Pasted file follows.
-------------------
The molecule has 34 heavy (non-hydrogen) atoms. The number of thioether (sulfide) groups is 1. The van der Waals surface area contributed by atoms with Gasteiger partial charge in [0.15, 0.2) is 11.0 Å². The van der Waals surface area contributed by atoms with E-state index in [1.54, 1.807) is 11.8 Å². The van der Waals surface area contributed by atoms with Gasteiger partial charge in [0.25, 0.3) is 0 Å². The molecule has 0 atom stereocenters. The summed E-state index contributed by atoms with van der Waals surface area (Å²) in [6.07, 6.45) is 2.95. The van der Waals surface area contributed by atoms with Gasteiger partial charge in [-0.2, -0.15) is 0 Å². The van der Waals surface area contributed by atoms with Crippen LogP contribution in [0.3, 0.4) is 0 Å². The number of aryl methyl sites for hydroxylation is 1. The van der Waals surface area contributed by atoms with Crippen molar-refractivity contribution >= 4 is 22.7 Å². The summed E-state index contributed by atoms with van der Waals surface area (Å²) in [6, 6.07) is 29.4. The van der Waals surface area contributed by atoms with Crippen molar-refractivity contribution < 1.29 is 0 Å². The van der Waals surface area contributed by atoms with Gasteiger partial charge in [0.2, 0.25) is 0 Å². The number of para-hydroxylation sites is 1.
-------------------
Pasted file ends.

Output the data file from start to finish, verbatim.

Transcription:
The molecule has 34 heavy (non-hydrogen) atoms. The number of thioether (sulfide) groups is 1. The van der Waals surface area contributed by atoms with Gasteiger partial charge in [0.15, 0.2) is 11.0 Å². The van der Waals surface area contributed by atoms with E-state index in [1.54, 1.807) is 11.8 Å². The van der Waals surface area contributed by atoms with Gasteiger partial charge in [0.25, 0.3) is 0 Å². The molecule has 0 atom stereocenters. The summed E-state index contributed by atoms with van der Waals surface area (Å²) in [6.07, 6.45) is 2.95. The van der Waals surface area contributed by atoms with Gasteiger partial charge in [-0.2, -0.15) is 0 Å². The van der Waals surface area contributed by atoms with Crippen LogP contribution in [0.3, 0.4) is 0 Å². The number of aryl methyl sites for hydroxylation is 1. The van der Waals surface area contributed by atoms with Crippen molar-refractivity contribution >= 4 is 22.7 Å². The summed E-state index contributed by atoms with van der Waals surface area (Å²) in [6, 6.07) is 29.4. The van der Waals surface area contributed by atoms with Crippen molar-refractivity contribution < 1.29 is 0 Å². The van der Waals surface area contributed by atoms with Gasteiger partial charge in [0.2, 0.25) is 0 Å². The number of para-hydroxylation sites is 1.